PHILIPPINE GOVERNMENT agencies continue to ramp up efforts to address strategic deficiencies in its anti-money laundering and counter-terrorism financing efforts to ensure it exits the Financial Action Task Force’s (FATF) “gray list” by January, the dirty money watchdog said.
The Anti-Money Laundering Council (AMLC) said the Philippines is committed to bolstering the effectiveness of its anti-money laundering (AML), counter-terrorism financing (CTF) and counter proliferation financing regime, even as the January 2023 deadline imposed by the FATF has lapsed.
“Despite the FATF’s note on the lapse of January 2023 deadlines, it is crucial to highlight that the nation’s pertinent agencies remain dedicated to swiftly and effectively implementing the outstanding action plans,” it said in a Nov. 30 statement.
Last October, FATF kept the Philippines in its gray list of jurisdictions under increased monitoring for dirty money risks. It noted the Philippines still needs to address five out of the 18 deficiencies.
President Ferdinand R. Marcos, Jr. gave all government agencies until Nov. 30 to address deficiencies in their AML strategies.
He also directed the AMLC to submit a a comprehensive report on the status of the implementation of the National Anti-Money Laundering, Counter-Terrorism Financing and Counter-Proliferation Financing Strategy 2023-2027 on or before Dec. 8.
AMLC said key government agencies are focused on enhancing risk-based supervision of designated nonfinancial businesses and professions (DNFBP).
This includes implementing anti-money laundering and counter-terrorism financing controls to manage risks linked with casino junkets, and intensifying the investigations and prosecutions of money laundering and terrorism financing cases.
The government is also focused on refining law enforcement agencies’ access to beneficial ownership information to ensure its accuracy and timeliness.
“The Philippines has made leaps in becoming a strong international partner in money laundering and terrorism investigations, building a strong beneficial ownership information system in line with best practices, and establishing a robust DNFBP risk-based framework ahead of the global network,” AMLC said.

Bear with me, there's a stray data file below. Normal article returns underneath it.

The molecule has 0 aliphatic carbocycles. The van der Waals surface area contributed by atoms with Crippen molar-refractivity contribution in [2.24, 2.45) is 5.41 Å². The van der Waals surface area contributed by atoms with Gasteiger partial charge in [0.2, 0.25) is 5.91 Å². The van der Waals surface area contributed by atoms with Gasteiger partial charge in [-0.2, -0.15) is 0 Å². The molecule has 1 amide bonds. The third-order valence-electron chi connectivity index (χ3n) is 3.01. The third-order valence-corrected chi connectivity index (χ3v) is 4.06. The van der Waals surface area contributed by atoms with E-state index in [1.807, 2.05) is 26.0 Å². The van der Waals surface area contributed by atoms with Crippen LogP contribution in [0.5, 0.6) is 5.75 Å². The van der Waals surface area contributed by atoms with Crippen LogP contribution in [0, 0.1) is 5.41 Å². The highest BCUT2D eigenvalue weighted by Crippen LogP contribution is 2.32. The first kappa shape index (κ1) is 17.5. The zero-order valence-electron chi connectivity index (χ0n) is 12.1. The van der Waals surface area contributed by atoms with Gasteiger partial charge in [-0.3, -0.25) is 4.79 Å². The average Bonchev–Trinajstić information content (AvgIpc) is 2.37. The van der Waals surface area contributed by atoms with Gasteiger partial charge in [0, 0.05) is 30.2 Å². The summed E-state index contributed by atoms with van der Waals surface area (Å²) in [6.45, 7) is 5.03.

“The relevant agencies’ commitment extends beyond timelines, focusing on establishing a robust and compliant AML/CTF framework in the Philippines,” it added.
AMLC urged the private sector to help in the government’s efforts to exit the FATF’s gray list by January 2024.
“First, for covered persons — designated nonfinancial businesses and professions, registration with AMLC of lawyers, accountants, company service providers, dealers in precious metals and stones, and real estate brokers and developers is a critical component of an effective risk-based supervision of DNFBPs,” it said.
Companies are also urged to enroll in the Securities and Exchange Commission’s Electronic Filing and Submission Tool (e-fast) and submit the general information sheet with beneficial ownership declarations.
“The Philippines values the guidance and recommendations from international bodies like the FATF and remains committed to continuous improvement and collaboration,” the AMLC said.
“By working hand in hand with our international partners and leveraging the collective strength of our national agencies, the Philippines continues its momentum in addressing its strategic deficiencies and further ensure the resilience and integrity of its financial landscape.”
The Philippines has been on the FATF’s gray list since June 2021. Government officials earlier said they hope the Philippines can exit the gray list by January 2024.
Earlier, International Monetary Fund Representative to the Philippines Ragnar Gudmundsson said the country should boost its efforts against money laundering and address risks related to dirty money to maintain a sound macroeconomic environment.
“Efforts to exit the FATF gray list should be stepped up to reassure foreign investors and reduce financial transaction costs,” Mr. Gudmundsson said during the BusinessWorld Forecast 2024 economic forum on Nov. 22. — Keisha B. Ta-asan